Fitch Solutions cuts Phl outlook
Economic headwinds the country is facing both domestic and overseas compelled Fitch Solutions Macro Research to lower the Philippines’ economic growth outlook for 2018 and 2019.
In light of the country’s gross domestic product (GDP) results in the third quarter, the affiliate of Fitch Ratings Inc. believes that “... the Philippine economy will continue to struggle to reverse its waning growth momentum over the coming quarters owing to tighter monetary conditions, deepening trade tensions, as well as a declining business environment.”
The Philippine gross domestic product grew at a slower pace of 6.1 percent in the third quarter, compared with the previous quarter and the same comparable period in 2017, the Philippine Statistics Authority (PSA) reported on Thursday.
The third quarter GDP compares with the revised 6.2 percent in the second quarter of 2018 and the revised 7 percent in the third quarter of 2017.
“Accordingly, we are lowering our forecasts for real GDP (gross domestic product) growth to come in at 6.2 percent for 2018 and 6.1 percent in 2019, from 6.3 percent previously,” Fitch Solutions said.
Its forecast is below the government’s target of 6.5 to 6.9 percent for 2018, and 7 to 8 percent for 2019 until 2022.
“Risks to our growth forecasts are weighted to the downside," Fitch Solutions noted.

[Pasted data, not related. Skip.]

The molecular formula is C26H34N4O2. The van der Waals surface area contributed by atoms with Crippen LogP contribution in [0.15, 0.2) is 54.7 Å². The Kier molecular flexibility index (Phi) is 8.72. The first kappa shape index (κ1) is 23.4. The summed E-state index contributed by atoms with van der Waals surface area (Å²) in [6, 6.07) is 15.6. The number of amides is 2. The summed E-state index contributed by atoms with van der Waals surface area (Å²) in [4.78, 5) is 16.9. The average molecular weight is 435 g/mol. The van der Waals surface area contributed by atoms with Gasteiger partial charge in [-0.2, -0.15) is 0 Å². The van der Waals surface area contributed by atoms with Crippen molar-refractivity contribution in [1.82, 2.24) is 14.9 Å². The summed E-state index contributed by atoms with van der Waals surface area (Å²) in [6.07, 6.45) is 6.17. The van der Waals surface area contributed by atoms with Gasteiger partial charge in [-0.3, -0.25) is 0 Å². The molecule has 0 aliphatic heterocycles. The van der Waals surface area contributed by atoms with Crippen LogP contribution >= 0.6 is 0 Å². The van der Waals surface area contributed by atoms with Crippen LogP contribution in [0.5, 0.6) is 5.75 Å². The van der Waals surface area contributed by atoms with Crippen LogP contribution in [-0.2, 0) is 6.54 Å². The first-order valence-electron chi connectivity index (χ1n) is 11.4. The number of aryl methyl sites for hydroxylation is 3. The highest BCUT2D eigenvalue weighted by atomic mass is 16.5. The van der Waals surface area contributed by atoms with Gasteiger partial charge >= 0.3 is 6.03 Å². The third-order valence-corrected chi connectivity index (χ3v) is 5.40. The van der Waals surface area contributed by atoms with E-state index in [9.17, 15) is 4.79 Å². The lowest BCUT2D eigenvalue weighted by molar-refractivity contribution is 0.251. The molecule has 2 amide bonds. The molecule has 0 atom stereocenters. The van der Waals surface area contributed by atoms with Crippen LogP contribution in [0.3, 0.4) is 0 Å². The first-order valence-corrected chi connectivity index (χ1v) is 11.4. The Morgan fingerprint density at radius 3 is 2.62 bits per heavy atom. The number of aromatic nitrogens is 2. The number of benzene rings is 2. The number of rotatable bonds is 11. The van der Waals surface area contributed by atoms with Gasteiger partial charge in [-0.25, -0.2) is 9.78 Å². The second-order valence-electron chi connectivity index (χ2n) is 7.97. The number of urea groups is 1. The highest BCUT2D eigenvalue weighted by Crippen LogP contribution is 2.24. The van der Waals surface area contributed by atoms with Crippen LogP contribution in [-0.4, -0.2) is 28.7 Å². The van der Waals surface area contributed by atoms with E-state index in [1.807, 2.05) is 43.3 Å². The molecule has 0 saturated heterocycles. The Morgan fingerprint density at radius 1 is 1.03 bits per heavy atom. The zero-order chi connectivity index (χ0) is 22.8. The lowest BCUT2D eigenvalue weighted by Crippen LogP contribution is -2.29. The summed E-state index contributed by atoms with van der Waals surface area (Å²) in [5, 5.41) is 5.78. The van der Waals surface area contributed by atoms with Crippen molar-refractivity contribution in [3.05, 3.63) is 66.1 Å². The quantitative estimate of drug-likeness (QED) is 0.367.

It cited the deepening trade tensions between China and the US weighing on global risk sentiment, and a faster-than-expected rate hiking cycle in the US that could exacerbate a possible capital flight to safety and weigh against foreign investment.
“The Philippines has rebalanced towards China under President Duterte, but the two countries continue to be at odds regarding maritime claims in the South China Sea,” Fitch Solution said.
“A flare-up of tensions between both sides would damage economic cooperation and could see China pull out of infrastructure investments in the Philippines,” it said.
Fixed capital formation is also expected to grow slower over the coming quarters as the strong publicled investment drive under the Duterte administration’s flagship “Build, Build, Build” program is unlikely to offset a slowdown in private investment growth.
“Moreover, the implementation of the second package of the Tax Reform or Tax Reform for Attracting Better and High-Quality Opportunities (TRABAHO) appears to be creating uncertainty for businesses,” Fitch Solutions said.
The second tax reform package aims to slash corporate income tax rates and rationalize fiscal incentives to offset potential revenue losses.
“Even if the tax reform bill falls through (which seems unlikely after the amount of deliberation), the uncertainty would slow investment growth in the coming months,” Fitch Solutions said.